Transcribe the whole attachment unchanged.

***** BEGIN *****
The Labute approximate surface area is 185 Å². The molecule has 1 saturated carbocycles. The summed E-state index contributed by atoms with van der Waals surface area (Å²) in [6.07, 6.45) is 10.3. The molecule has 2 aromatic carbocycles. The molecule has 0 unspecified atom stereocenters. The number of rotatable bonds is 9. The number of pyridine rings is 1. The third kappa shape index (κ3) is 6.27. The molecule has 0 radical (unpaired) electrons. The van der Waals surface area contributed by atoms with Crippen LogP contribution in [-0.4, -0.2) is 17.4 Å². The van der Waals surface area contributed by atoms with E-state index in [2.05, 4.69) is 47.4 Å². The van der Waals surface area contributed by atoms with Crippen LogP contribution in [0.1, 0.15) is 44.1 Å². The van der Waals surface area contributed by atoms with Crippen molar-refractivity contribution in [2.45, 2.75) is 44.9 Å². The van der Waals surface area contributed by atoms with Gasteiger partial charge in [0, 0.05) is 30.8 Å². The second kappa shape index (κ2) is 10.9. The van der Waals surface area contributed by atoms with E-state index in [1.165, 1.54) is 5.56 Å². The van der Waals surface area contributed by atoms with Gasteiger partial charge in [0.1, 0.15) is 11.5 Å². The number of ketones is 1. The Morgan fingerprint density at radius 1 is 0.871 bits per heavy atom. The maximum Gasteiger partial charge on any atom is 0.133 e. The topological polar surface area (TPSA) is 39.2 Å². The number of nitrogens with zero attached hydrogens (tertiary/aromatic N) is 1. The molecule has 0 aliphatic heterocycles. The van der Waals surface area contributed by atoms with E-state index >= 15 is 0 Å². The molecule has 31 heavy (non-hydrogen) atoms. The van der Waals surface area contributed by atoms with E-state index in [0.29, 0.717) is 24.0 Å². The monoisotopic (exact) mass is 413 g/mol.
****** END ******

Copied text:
The Labute approximate surface area is 185 Å². The molecule has 1 saturated carbocycles. The summed E-state index contributed by atoms with van der Waals surface area (Å²) in [6.07, 6.45) is 10.3. The molecule has 2 aromatic carbocycles. The molecule has 0 unspecified atom stereocenters. The number of rotatable bonds is 9. The number of pyridine rings is 1. The third kappa shape index (κ3) is 6.27. The molecule has 0 radical (unpaired) electrons. The van der Waals surface area contributed by atoms with Crippen LogP contribution in [-0.4, -0.2) is 17.4 Å². The van der Waals surface area contributed by atoms with E-state index in [2.05, 4.69) is 47.4 Å². The van der Waals surface area contributed by atoms with Crippen LogP contribution in [0.1, 0.15) is 44.1 Å². The van der Waals surface area contributed by atoms with Crippen molar-refractivity contribution in [2.45, 2.75) is 44.9 Å². The van der Waals surface area contributed by atoms with Gasteiger partial charge in [0, 0.05) is 30.8 Å². The second kappa shape index (κ2) is 10.9. The van der Waals surface area contributed by atoms with E-state index in [1.165, 1.54) is 5.56 Å². The van der Waals surface area contributed by atoms with Gasteiger partial charge in [0.1, 0.15) is 11.5 Å². The number of ketones is 1. The Morgan fingerprint density at radius 1 is 0.871 bits per heavy atom. The maximum Gasteiger partial charge on any atom is 0.133 e. The topological polar surface area (TPSA) is 39.2 Å². The number of nitrogens with zero attached hydrogens (tertiary/aromatic N) is 1. The molecule has 0 aliphatic heterocycles. The van der Waals surface area contributed by atoms with E-state index >= 15 is 0 Å². The molecule has 31 heavy (non-hydrogen) atoms. The van der Waals surface area contributed by atoms with E-state index in [0.29, 0.717) is 24.0 Å². The monoisotopic (exact) mass is 413 g/mol.